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ORIGINAL ARTICLE
Year : 2018  |  Volume : 12  |  Issue : 2  |  Page : 95-102

Epstein–Barr Virus DNAemia and co-occurrence with cytomegalovirus DNAemia in postrenal transplant recipients from a tertiary care center


1 Department of Microbiology, Sri Ramachandra Medical College and Research Institute, Chennai, Tamil Nadu, India
2 Department of Nephrology, Saveetha Medical College, Chennai, Tamil Nadu, India
3 Deparment of Virology, King Institute of Preventive Medicine and Research, Chennai, Tamil Nadu, India

Correspondence Address:
Prof. Padma Srikanth
Department of Microbiology, Sri Ramachandra Medical College and Research Institute, Porur, Chennai - 600 116, Tamil Nadu
India
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Source of Support: None, Conflict of Interest: None


DOI: 10.4103/ijot.ijot_1_18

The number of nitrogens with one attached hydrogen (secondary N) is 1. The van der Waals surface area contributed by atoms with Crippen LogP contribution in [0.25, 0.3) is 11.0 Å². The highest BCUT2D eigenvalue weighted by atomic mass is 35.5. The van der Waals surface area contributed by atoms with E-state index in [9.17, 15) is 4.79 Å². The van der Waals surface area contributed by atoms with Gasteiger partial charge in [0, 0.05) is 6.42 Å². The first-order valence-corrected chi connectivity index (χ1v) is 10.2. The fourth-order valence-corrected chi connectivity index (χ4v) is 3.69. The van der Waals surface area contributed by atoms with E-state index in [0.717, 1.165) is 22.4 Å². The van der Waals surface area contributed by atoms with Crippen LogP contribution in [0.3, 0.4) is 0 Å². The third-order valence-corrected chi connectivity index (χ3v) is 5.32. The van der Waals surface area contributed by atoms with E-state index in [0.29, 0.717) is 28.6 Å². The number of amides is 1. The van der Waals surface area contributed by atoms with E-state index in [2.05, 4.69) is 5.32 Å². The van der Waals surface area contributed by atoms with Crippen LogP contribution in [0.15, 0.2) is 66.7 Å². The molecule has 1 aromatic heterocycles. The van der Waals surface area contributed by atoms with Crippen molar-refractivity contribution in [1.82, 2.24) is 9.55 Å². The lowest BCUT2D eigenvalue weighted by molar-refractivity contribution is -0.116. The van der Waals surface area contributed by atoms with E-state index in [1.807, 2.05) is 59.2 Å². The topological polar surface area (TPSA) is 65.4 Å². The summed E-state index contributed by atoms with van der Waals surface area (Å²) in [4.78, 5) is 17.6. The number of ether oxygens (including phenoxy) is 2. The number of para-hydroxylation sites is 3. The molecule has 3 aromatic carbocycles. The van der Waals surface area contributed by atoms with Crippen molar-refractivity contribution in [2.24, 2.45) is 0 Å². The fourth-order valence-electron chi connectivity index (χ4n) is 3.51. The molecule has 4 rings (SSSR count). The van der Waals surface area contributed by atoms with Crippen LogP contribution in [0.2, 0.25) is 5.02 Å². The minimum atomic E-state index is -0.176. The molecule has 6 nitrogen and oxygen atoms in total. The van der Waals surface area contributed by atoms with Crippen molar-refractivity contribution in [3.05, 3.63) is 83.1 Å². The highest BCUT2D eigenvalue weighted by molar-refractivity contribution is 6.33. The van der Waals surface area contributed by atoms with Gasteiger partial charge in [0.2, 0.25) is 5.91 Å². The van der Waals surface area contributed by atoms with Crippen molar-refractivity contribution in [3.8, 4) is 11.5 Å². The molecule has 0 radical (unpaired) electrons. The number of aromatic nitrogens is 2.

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Aim: Co-occurrence of Epstein–Barr virus (EBV) with Cytomegalovirus (CMV) is associated with an increased risk of EBV-associated posttransplant lymphoproliferative disorder (PTLD). Quantitation of EBV by real-time polymerase chain reaction (PCR) can aid the clinicians in the initiation of preemptive measures to improve the survival of the graft. Methods: The study was conducted among postrenal transplant recipients (PRTRs) who were attending the nephrology department from 2011 to 2016. Real-time quantitative PCR for EBV was performed in whole blood. PRTRs were classified into asymptomatic with altered renal parameters (Group A) and symptomatic (Group B), which were further subcategorized into Group B1 (fever with anemia, leukopenia, thrombocytopenia, or altered liver enzymes (any two), Group B2 (Group B1 + end-organ disease or only end-organ disease), and Group B3 (graft dysfunction [GDF]). The posttransplant period was also defined. DNA was extracted (Qiagen, Hilden, Germany) from whole blood, and real-time PCR was performed using QuantiTect multiplex PCR kit. Unpaired t-tests and ANOVA were used to analyze the data. Results: A total of 89 PRTRs were enrolled, of which 39.3% (n = 35) had EBV DNAemia, 43.1% during very late, 41.1% in late and 28.6% in immediate post transplant periods. EBV DNAemia ranged from 324 to 32,436 copies/ml. EBV DNAemia was found in 84% (n = 75) of symptomatic (Group B) and 16% (n = 14) of asymptomatic (Group A). Among the PRTRs with GDF (Group B3), 44% (n = 11/25) had EBV DNAemia of 2893.9 ± 1869 copies/ml. EBV DNAemia was considerably higher in PRTRs without GDF (8700.2 ± 9675.6 copies/ml) than PRTRs with GDF and the difference was statistically significant (P = 0.004). EBV DNAemia with CMV DNAemia among PRTRs was found in 21.3% (n = 19). Conclusion: High EBV DNAemia may precede PTLD or GDF; therefore, regular screening of EBV DNAemia is warranted. CMV and EBV DNAemia may also co-exist in PRTRs. As CMV is an immunomodulating virus, it increases the risk of opportunistic infections, especially EBV.


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